One of the most common questions asked of writers at science fiction conventions is: “What are your favorite pieces of science fiction?” I usually name two or three, but they tend to change even from day to day. I’m asking myself that question now. And my answers, for this afternoon, are: “The Million-Year Picnic,” by Ray Bradbury; “Rattlesnake Men,” by Michael Bishop; “Nightfall,” by Isaac Asimov; “The Green Hills of Earth,” by Robert Heinlein; “First Contact,” by Murray Leinster; and “The Star,” by Arthur Clarke.
Ask for a few more, and I’m thinking about it: Maybe “The Cold Equations,” by Tom Godwin. And Frankenstein, by Mary Shelley; “Flowers for Algernon,” by Daniel Keyes; “Immortality", by Robert Sawyer; “To Serve Man,” by Damon Knight; and “The Altar at Midnight,” by C.M. Kornbluth.
I could go on for the rest of the day. You will have noticed however that only one novel is mentioned, and that of course is a classic. There’ve been other novels that have blown me away, of course. George Orwell’s 1984; The Left Hand of Darkness, by Ursula LeGuin; Brave New World, by Aldous Huxley; The Time Machine, by H. G. Wells; and The Handmaid’s Tale, by Margaret Atwood. Again, there are of course a substantial number of others. But why was there only one novel in the first two groups? And if I were to go on and come up with forty titles, why would probably thirty-five of them be short fiction?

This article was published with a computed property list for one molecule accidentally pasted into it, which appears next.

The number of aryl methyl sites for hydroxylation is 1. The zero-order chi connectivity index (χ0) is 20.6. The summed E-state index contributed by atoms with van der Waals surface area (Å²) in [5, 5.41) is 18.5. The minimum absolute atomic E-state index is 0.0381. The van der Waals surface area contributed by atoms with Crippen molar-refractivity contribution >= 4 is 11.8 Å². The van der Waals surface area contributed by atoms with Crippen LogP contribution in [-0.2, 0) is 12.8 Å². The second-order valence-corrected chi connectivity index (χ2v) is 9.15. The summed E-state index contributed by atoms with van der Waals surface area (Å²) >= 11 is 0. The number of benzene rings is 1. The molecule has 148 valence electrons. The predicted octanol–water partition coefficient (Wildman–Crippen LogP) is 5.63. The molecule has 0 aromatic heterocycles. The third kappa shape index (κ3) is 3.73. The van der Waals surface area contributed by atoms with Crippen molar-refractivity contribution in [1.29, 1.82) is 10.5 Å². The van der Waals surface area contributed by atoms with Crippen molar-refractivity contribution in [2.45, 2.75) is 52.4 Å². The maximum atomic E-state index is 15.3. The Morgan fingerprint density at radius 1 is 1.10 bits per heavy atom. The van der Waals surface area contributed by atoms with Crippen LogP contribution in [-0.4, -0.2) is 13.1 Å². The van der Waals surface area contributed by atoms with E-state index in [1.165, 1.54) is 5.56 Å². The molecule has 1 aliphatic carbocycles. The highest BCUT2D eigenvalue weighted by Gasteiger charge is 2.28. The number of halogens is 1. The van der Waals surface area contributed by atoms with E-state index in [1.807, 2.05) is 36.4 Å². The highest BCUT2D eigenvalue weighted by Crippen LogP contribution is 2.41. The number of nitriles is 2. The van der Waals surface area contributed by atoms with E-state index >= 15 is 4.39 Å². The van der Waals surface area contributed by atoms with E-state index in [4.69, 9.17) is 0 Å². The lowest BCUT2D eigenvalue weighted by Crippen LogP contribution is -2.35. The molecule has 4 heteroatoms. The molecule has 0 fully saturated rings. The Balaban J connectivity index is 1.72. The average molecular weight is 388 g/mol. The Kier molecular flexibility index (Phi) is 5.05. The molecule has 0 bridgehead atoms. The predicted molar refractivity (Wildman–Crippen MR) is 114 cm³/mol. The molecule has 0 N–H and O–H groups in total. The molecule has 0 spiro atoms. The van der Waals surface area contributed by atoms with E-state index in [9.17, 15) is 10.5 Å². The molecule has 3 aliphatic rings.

The same result has surfaced when I’ve asked the question of audiences at panels and presentations. It’s always the short stuff.
I’m not sure why. Maybe it’s because short stories get read quicker, and consequently we probably read more of them. There’s certainly some truth to that. And they’re easier to read. But I suspect there’s more to it. It’s certainly true that the nature of science fiction is bound up with wild ideas suggested by the possibilities of scientific advance. And that is almost certainly where the punch is. What happens to us if we eliminate the ageing process? Are we suddenly facing a boss who will still be there a century later? Or if we can influence the birth process to produce kids of supernormal intelligence? And thereby discover in a riveting scene how dumb we are?
If delivered appropriately, the impact from these advances comes as a shock. Shocks are by nature short and to the point. A novel, once the jolt is delivered, may continue and look at other aspects of the social effects of the science. But over time, the effect subsides. When the Frankenstein creature opens a book and begins reading John Milton, we can only feel the impact once.